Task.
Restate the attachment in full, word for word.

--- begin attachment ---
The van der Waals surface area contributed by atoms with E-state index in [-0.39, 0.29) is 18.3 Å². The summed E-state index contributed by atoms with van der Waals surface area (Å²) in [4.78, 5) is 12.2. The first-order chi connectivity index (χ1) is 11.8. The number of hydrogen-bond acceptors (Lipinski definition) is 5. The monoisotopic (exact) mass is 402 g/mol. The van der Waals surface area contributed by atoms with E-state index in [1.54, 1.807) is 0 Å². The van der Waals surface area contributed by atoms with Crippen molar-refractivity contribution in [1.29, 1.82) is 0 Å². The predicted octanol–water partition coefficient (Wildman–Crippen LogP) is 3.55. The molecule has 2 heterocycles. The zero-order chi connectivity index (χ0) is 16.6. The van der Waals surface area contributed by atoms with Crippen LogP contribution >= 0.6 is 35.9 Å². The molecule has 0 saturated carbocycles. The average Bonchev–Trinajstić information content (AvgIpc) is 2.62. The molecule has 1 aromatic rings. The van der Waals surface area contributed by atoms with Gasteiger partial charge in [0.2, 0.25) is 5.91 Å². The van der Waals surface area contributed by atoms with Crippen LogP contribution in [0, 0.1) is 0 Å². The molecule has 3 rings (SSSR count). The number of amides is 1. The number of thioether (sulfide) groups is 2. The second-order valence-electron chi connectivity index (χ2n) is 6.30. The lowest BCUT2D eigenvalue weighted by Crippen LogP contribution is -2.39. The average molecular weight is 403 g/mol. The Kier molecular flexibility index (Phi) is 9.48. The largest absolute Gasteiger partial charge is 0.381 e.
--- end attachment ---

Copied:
The van der Waals surface area contributed by atoms with E-state index in [-0.39, 0.29) is 18.3 Å². The summed E-state index contributed by atoms with van der Waals surface area (Å²) in [4.78, 5) is 12.2. The first-order chi connectivity index (χ1) is 11.8. The number of hydrogen-bond acceptors (Lipinski definition) is 5. The monoisotopic (exact) mass is 402 g/mol. The van der Waals surface area contributed by atoms with E-state index in [1.54, 1.807) is 0 Å². The van der Waals surface area contributed by atoms with Crippen molar-refractivity contribution in [1.29, 1.82) is 0 Å². The predicted octanol–water partition coefficient (Wildman–Crippen LogP) is 3.55. The molecule has 2 heterocycles. The zero-order chi connectivity index (χ0) is 16.6. The van der Waals surface area contributed by atoms with Crippen LogP contribution >= 0.6 is 35.9 Å². The molecule has 0 saturated carbocycles. The average Bonchev–Trinajstić information content (AvgIpc) is 2.62. The molecule has 1 aromatic rings. The van der Waals surface area contributed by atoms with Gasteiger partial charge in [0.2, 0.25) is 5.91 Å². The van der Waals surface area contributed by atoms with Crippen LogP contribution in [0, 0.1) is 0 Å². The molecule has 3 rings (SSSR count). The number of amides is 1. The number of thioether (sulfide) groups is 2. The second-order valence-electron chi connectivity index (χ2n) is 6.30. The lowest BCUT2D eigenvalue weighted by Crippen LogP contribution is -2.39. The average molecular weight is 403 g/mol. The Kier molecular flexibility index (Phi) is 9.48. The largest absolute Gasteiger partial charge is 0.381 e.